In this Feb. 9, 2021, file photo, the first pole of the New England Clean Energy Connect project was put up in The Forks. Credit: Linda Coan O'Kresik / BDN

Good morning from Augusta. After days last week that felt almost like spring, temperatures are in the single digits on this morning of Maine’s 201st birthday. Here’s your soundtrack.

QUOTE OF THE DAY: “It’s cut our business in half, basically,” Northern Lanes Bowling alley manager Dale Nickerson said of the experience his Presque Isle business — and many others — had during the first year of the coronavirus pandemic in Maine. “A lot of people were upset they had to wear masks when they came in, but everyone has to do their part.”

What we’re watching today

Bills preventing foreign entities from spending money in Maine elections and referendums are another front in the battle over the corridor. A trio of bills up for a public hearing on Monday in Augusta are squarely aimed at Hydro-Quebec, Central Maine Power’s partner in its controversial powerline project that will run through Maine. The company is owned by the province of Quebec.

It has been a major financier of opposition to referendums aimed at defeating the corridor project, spending $6.7 million alone on the first question. But that is only the direct campaign spending that has to be reported to the Maine Ethics Commission through the end of last year. Beyond that, Hydro-Quebec has resumed running ads in favor of the project this year after a lull in the fall, with bookings so far stretching into six figures.

It comes as another referendum campaign looking to block the corridor is set for the November election. This latest effort would require the Legislature to pass laws retroactively preventing projects of CMP’s size from being built in certain areas of the state. It is likely this push will also undergo several court battles and high-profile spending before it goes to voters. There are ongoing lawsuits over necessary permits for the project, which is under construction.

Each bill has similar language barring foreign involvement in elections to varying degrees. One targets only government entities, while others target all foreign nationals. The proposal from Rep. Kyle Bailey, D-Gorham, takes a further step in that it would explicitly bar media companies from airing the advertisements it seeks to prevent. Social media platforms would be required to remove those ads if they appear on platforms.

This issue is so far untested in the Maine Legislature, where CMP relied on Gov. Janet Mills and a bipartisan coalition of lawmakers to kill anti-corridor bills in 2019. But the Legislature had to adjourn because of the coronavirus in 2020, kiboshing a bill aimed at this foreign money.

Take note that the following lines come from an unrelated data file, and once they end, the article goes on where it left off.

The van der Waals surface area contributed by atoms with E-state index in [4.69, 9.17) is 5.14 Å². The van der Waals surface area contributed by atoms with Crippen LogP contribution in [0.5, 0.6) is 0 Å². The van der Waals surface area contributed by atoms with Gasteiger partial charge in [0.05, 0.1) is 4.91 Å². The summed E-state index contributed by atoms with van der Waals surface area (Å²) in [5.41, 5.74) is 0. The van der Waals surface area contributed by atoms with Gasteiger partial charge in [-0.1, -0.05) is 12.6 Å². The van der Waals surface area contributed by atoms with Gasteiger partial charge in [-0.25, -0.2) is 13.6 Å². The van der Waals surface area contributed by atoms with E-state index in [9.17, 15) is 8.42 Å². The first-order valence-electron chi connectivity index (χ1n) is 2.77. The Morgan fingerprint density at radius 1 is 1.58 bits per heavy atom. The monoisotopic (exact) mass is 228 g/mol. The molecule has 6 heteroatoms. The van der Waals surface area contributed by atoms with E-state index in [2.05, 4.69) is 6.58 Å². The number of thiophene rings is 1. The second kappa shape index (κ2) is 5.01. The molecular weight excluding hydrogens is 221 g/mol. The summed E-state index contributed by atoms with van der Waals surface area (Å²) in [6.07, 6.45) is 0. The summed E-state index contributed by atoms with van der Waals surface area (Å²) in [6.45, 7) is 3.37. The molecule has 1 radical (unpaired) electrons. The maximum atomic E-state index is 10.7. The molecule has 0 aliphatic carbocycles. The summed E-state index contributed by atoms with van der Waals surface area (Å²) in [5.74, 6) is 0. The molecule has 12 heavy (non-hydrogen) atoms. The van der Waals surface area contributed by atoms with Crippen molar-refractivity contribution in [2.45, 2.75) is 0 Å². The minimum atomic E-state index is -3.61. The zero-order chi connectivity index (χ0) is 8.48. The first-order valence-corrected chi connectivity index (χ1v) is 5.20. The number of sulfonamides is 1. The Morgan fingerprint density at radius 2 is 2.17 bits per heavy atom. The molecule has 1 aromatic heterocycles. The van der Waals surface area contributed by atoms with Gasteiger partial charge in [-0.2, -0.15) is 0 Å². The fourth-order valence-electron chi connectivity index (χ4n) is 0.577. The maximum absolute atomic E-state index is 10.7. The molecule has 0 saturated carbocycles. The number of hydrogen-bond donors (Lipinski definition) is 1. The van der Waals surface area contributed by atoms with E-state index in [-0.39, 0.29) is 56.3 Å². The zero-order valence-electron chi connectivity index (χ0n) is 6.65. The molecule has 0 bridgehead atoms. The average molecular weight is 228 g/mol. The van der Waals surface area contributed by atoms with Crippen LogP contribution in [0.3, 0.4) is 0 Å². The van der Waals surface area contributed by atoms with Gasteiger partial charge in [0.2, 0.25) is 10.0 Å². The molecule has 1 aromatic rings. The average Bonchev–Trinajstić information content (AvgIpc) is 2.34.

You can follow joint testimony on all three bills before the Legislature’s Veterans and Legal Affairs committee at 10 a.m. today.

The Maine politics top 3

— “Maine has weathered the virus better than virtually everywhere else in America,” Jessica Piper and Caitlin Andrews, Bangor Daily News: “The state’s rural geography — it was one of the last states to report a first case — and low population density helped limit transmission in the early going, experts said. A relatively high rate of mask wearing, plus travel restrictions and testing, have likely kept cases low. But even those measures were not enough to prevent the virus from infiltrating long-term care facilities or ward off wide winter spread that Maine has yet to fully recover from with cases flat.”

All Mainers will be eligible for the COVID-19 vaccine in Maine after an update to the state’s vaccination plan. Gov. Janet Mills said Friday that eligibility will be extended to all Mainers under the age of 50 on May 1, rather than just those in their 40s, following a directive from President Joe Biden that all states make all people eligible for the vaccine by May. Currently, Mainers aged 60 and older are eligible for the vaccine, while more than 500,000 total doses have been administered.

— “A guide to the $6B coming to Maine in the massive stimulus bill,” Lori Valigra, BDN: “Some of the more immediate benefits to Mainers are the extension of the $300 weekly unemployment benefit set to expire March 14, direct payments to Americans starting at $1,400 and major tax changes benefiting low-income people. Maine will see money for hard-hit industries. Among the winners are restaurants, which can apply for direct grants. Maine also stands to get large sums for broadband expansion and infrastructure.”

— “Top Democratic lawmakers blast Maine Medical Center for opposing nurses union,” Christopher Burns, BDN: “Senate President Troy Jackson, Senate Majority Leader Eloise Vitelli, House Speaker Ryan Fecteau and House Majority Leader Michelle Dunphy wrote in a Friday letter that they are concerned that Maine Medical Center is ‘mistreating nurses’ backing the unionizing effort.”

Today’s Daily Brief was written by Jessica Piper and Caitlin Andrews. If you’re reading this on the BDN’s website or were forwarded it, you can sign up to have it delivered to your inbox every weekday morning by emailing

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